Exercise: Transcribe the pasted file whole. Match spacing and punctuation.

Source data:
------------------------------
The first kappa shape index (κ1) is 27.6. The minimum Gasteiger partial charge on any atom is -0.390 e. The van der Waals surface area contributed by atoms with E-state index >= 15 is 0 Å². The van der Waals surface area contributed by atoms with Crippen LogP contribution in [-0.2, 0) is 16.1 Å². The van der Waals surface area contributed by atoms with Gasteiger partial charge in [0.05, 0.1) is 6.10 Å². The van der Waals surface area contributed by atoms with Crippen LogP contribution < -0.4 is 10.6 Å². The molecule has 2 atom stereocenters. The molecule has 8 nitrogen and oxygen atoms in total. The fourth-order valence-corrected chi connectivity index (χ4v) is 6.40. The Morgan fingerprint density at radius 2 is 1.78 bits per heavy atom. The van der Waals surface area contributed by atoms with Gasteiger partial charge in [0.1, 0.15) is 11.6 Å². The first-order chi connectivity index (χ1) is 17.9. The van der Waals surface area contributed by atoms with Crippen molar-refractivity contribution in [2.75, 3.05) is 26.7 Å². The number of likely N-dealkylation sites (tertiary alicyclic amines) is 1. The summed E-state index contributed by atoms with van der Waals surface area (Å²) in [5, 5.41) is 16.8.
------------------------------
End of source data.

The first kappa shape index (κ1) is 27.6. The minimum Gasteiger partial charge on any atom is -0.390 e. The van der Waals surface area contributed by atoms with E-state index >= 15 is 0 Å². The van der Waals surface area contributed by atoms with Crippen LogP contribution in [-0.2, 0) is 16.1 Å². The van der Waals surface area contributed by atoms with Gasteiger partial charge in [0.05, 0.1) is 6.10 Å². The van der Waals surface area contributed by atoms with Crippen LogP contribution < -0.4 is 10.6 Å². The molecule has 2 atom stereocenters. The molecule has 8 nitrogen and oxygen atoms in total. The fourth-order valence-corrected chi connectivity index (χ4v) is 6.40. The Morgan fingerprint density at radius 2 is 1.78 bits per heavy atom. The van der Waals surface area contributed by atoms with Gasteiger partial charge in [0.1, 0.15) is 11.6 Å². The first-order chi connectivity index (χ1) is 17.9. The van der Waals surface area contributed by atoms with Crippen molar-refractivity contribution in [2.75, 3.05) is 26.7 Å². The number of likely N-dealkylation sites (tertiary alicyclic amines) is 1. The summed E-state index contributed by atoms with van der Waals surface area (Å²) in [5, 5.41) is 16.8.